Abercrombie & Fitch was once thought of as a fratty bro.
But the retailer has adopted a new, rugged look thanks to the Vice President of men’s design, Aaron Levine. The campaign was shot by Zackery Michael, a release notes.
Abercrombie & Fitch has been revamping its clothing and sales are beginning to climb. The parent company reported its first ever positive quarter (comparable sales were up 1%) since the third quarter in 2012.
Take a look at the photos of the latest campaign starring model Alex Libby, and see if Abercrombie 2.0 changes your mind.
Men's magazines have been responding positively to the brand's makeover. 'This is not the Abercrombie & Fitch you remember,' Maxim declared. It's not.
That might be because there's a new creative force on board. Aaron Levine was brought over from Club Monaco last June to be the retailer's head of men's design.
According to a press release, the new line is a nod to the brand's rugged heritage, combined with what the press release described as 'new fits and fabrics, which is in line with the A&F's move toward a more elevated and distinguished look.'
Maxim told readers that 'you'll be surprised by the range of selections that look back over the company's 124 year history, incorporating the brand's outdoor, sporting goods heritage in pieces like nylon trenches, bomber jackets and paratroop silhouettes in dark green.'
GQ also responded positively. 'Introducing the new, un-moosed Abercrombie,' the men's website wrote.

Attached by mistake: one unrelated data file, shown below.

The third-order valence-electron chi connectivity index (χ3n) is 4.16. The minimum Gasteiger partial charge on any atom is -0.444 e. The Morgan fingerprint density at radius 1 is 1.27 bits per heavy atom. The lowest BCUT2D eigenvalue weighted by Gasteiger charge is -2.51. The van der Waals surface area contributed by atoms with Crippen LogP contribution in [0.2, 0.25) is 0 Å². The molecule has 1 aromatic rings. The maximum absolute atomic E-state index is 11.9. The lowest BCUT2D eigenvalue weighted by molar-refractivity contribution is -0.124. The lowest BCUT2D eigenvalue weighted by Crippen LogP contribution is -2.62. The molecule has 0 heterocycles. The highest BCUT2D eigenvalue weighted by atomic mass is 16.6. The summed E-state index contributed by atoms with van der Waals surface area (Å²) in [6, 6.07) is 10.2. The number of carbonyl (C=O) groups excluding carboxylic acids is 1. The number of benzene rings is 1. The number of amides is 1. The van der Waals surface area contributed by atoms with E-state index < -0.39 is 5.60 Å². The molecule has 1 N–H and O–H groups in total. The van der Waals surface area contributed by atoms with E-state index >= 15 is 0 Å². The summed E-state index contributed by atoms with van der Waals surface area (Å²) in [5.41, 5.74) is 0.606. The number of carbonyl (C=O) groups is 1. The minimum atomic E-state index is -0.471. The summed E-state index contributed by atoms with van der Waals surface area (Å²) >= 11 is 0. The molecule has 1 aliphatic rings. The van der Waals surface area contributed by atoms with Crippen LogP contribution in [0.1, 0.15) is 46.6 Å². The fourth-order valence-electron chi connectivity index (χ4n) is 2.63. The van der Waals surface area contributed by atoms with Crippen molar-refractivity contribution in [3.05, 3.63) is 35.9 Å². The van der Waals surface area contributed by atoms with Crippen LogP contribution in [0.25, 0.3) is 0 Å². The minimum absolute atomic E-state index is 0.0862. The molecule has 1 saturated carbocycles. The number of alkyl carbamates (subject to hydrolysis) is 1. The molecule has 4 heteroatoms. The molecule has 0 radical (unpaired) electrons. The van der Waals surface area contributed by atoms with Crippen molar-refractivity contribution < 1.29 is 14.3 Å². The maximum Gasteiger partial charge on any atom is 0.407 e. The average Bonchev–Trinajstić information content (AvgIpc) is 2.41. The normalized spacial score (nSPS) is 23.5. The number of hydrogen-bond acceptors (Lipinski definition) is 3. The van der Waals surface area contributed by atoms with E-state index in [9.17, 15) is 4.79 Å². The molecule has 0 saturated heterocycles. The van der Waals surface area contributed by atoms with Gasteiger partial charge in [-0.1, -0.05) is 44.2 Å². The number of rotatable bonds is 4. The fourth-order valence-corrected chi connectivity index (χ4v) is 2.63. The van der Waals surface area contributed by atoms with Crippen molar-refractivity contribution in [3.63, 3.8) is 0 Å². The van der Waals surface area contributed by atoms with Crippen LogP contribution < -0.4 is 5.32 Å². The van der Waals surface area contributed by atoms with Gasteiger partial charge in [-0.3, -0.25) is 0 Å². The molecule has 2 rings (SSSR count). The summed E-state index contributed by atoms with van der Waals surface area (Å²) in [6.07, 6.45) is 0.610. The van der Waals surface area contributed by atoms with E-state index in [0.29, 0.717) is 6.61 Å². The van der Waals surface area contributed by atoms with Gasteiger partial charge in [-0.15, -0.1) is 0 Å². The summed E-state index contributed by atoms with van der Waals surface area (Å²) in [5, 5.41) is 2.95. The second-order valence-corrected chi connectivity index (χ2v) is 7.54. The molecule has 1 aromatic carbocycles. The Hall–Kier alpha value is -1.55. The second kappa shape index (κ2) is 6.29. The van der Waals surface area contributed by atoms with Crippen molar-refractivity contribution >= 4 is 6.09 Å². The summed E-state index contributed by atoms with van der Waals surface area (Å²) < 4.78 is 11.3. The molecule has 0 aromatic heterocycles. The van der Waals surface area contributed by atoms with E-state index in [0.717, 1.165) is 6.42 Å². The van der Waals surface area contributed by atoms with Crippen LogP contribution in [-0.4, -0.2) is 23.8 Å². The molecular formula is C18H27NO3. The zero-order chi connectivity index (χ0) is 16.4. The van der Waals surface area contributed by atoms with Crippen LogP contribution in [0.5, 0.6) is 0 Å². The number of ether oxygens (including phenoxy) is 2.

GQ points out that some of Abercrombie & Fitch's all-American apparel is still on sale. It's clear from the photos that the brand hasn't completely nixed its iconic logos.
Levine acknowledged to GQ that this new look won't change things overnight. Abercrombie & Fitch has a deeply embedded reputation as a boorish, fratty retailer.
In November, Chairman Arthur Martinez told Business Insider that Abercrombie was aiming to attract an older consumer -- one that's 18-to-25 as opposed to a teenager.
Ultimately, it's going to boil down to whether or not this look resonates with consumers -- will the modern male want to shop here?
And as it stands, 2016 will be a challenge for Abercrombie & Fitch as it tries to turn itself around.
'As we look ahead to 2016, it is likely to remain a challenging environment, but we believe we are on the right track and we will continue to focus on delivering a customer-centric shopping experience and compelling assortments based on clearly defined brand positions,' Martinez said in a recent press release.
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